Loading orders to Alma: EOD or RTO?
Purchase order lines might be manually created in Alma. It is also common that an order is initiated outside of Alma – in a vendor dedicated system or in a selection portal – and then loaded to Alma for processing and further management.
Purchase order lines (PO lines) can be loaded to Alma in 2 ways:
In this blog we will review advantages and disadvantages of each method.
Embedded order data (EOD)
This methodology is based on bibliographic records with embedded order data in specific MARC fields/subfields. These files should be placed on an FTP server, from which the Alma import job will take and process them.
Alma import job is a scheduled job, based on an import profile that specifies the scheduling and the mapping between the MARC fields and the PO line fields.
Alma API (Real time ordering)
Alma has a dedicated API for creating a PO line. The API is based on Alma standard API methodology – meaning an API key is required in order to use it. Submitting an API gives an immediate response including Alma PO line number, so it can be imminently displayed to the staff user that initiated the order in the vendor system or selection portal. In addition, if some of the information is missing or erroneous (e.g. invalid vendor code), an error can be displayed to the staff user and be imminently corrected.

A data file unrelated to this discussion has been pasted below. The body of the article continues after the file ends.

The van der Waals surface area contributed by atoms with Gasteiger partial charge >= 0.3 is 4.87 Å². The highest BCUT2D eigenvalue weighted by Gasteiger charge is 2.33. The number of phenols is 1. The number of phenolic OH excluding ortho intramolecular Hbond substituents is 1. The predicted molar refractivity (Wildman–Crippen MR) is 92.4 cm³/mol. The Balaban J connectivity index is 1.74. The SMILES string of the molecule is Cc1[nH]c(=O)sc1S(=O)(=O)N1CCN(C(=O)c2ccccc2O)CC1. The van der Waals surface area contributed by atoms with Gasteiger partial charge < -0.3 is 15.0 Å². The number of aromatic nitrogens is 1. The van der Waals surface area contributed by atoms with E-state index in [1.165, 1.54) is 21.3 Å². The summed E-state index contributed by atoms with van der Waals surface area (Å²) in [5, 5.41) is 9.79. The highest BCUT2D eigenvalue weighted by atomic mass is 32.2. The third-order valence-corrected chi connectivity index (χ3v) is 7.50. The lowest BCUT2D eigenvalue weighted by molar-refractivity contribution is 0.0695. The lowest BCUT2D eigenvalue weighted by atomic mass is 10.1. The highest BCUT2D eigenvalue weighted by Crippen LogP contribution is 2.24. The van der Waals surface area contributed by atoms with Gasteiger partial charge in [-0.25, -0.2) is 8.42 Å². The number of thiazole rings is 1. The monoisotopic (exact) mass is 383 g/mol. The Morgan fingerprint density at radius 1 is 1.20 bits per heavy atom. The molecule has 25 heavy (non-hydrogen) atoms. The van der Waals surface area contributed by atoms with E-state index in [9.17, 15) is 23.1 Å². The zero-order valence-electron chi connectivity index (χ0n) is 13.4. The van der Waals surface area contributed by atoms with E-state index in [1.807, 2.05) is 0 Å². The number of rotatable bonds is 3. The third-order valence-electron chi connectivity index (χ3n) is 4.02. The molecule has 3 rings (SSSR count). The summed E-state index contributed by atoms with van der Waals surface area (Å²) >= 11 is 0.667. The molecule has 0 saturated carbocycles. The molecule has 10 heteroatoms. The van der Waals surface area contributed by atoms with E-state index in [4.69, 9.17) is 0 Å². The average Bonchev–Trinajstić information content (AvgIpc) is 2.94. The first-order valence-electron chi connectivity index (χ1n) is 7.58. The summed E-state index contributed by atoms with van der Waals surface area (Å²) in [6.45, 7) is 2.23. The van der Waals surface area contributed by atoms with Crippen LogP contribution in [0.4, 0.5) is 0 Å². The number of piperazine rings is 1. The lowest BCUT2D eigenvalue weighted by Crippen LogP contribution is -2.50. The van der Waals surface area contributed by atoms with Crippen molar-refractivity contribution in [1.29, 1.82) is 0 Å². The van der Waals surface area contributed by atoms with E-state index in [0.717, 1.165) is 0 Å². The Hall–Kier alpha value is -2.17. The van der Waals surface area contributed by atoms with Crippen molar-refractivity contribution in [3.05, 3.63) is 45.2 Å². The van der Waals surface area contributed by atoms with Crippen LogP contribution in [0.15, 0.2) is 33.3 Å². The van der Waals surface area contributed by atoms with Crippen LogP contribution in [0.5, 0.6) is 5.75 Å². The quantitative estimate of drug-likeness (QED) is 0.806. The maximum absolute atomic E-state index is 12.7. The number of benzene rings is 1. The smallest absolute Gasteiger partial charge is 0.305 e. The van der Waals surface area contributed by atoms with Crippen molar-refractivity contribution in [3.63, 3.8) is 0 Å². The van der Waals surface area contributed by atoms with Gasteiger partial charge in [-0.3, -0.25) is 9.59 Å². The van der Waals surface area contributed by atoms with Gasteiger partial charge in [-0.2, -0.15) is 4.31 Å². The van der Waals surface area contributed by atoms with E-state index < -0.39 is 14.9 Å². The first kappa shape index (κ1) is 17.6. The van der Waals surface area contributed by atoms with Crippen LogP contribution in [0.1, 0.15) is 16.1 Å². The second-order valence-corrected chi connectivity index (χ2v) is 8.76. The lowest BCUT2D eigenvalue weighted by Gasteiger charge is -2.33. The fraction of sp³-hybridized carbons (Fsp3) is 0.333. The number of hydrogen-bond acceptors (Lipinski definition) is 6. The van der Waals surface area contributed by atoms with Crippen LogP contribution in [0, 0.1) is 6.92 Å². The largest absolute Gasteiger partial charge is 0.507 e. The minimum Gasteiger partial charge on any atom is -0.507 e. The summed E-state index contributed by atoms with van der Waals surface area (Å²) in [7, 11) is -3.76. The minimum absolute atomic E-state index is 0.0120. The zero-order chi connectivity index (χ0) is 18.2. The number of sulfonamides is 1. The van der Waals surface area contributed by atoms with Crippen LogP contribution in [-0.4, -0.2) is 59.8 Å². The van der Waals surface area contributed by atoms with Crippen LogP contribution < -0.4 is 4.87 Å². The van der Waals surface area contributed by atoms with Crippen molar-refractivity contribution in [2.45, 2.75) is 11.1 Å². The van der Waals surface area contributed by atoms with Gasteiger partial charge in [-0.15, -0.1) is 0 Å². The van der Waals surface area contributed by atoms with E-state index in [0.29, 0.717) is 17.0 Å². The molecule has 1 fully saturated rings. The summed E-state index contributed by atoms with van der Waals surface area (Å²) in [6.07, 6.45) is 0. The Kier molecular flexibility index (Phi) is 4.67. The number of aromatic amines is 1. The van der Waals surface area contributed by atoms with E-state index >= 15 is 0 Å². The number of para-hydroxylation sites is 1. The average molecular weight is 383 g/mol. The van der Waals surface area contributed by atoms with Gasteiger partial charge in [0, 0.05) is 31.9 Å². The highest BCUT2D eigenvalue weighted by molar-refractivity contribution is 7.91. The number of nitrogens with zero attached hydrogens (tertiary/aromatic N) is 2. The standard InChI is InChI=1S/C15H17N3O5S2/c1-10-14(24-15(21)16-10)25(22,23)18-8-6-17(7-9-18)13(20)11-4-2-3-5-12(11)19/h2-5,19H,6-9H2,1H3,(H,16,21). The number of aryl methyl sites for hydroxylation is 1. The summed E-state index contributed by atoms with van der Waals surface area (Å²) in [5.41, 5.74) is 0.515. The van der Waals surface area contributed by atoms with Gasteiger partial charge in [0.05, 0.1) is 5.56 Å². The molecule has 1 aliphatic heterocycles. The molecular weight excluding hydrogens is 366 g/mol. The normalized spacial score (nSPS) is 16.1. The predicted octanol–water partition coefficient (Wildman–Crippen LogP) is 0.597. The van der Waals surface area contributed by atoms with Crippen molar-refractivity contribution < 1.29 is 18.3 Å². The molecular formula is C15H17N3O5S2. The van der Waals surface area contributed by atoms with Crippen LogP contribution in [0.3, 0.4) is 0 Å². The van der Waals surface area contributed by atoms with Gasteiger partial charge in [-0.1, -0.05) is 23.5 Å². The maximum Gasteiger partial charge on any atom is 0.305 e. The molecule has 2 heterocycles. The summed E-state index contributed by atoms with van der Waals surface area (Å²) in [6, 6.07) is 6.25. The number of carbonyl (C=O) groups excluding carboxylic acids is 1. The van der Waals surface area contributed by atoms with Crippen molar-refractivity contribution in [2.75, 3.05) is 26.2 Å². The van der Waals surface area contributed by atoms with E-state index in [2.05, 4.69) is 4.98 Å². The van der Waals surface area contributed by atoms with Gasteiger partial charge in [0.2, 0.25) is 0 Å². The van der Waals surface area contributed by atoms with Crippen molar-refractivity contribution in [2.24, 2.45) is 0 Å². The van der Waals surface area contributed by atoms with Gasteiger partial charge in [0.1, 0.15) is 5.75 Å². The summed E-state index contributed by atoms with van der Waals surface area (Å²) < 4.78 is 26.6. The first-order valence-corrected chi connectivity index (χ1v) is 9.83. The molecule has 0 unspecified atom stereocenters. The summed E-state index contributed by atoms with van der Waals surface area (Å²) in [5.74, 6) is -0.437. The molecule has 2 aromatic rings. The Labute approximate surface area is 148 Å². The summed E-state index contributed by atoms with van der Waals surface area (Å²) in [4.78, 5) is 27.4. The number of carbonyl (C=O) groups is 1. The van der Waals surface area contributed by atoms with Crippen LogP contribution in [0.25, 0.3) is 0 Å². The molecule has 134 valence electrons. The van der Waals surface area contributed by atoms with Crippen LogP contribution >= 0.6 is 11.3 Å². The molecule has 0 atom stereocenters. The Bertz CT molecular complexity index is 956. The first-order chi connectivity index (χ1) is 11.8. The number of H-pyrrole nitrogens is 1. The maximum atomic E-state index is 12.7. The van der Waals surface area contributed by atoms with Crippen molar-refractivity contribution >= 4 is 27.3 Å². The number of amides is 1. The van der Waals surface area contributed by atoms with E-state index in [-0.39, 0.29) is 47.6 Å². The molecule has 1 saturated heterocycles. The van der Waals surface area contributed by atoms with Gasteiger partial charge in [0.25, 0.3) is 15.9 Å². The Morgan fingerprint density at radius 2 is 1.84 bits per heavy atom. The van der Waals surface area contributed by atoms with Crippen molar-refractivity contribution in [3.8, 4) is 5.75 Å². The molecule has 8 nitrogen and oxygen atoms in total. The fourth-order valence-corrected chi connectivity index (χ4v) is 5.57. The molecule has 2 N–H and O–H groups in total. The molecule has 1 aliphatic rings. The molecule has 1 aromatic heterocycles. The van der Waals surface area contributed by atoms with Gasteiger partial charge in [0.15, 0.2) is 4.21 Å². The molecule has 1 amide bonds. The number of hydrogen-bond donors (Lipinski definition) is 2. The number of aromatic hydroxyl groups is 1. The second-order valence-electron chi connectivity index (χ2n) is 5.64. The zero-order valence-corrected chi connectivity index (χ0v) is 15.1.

The following table compares the 2 methodologies:
|prerequisite||FTP server||API key|
|Runtime||asynchronous (using scheduled job)||immediate|
|Number of po lines||each EOD file might include multiple po lines||the POST API creates a single po line|
|Entities||BIB record, PO line and physical/electronic inventory||BIB record, PO line and physical/electronic inventory|
|Bibliographic information||Any MARC field||Specific bibliographic information can be sent as part of the POST po line (see po_line.xsd). For more bibliographic information, use the BIB APIs.|
|Configuration options||All standard import profiles configuration – see OLH||Dedicated “New order API” configuration profile – see blog|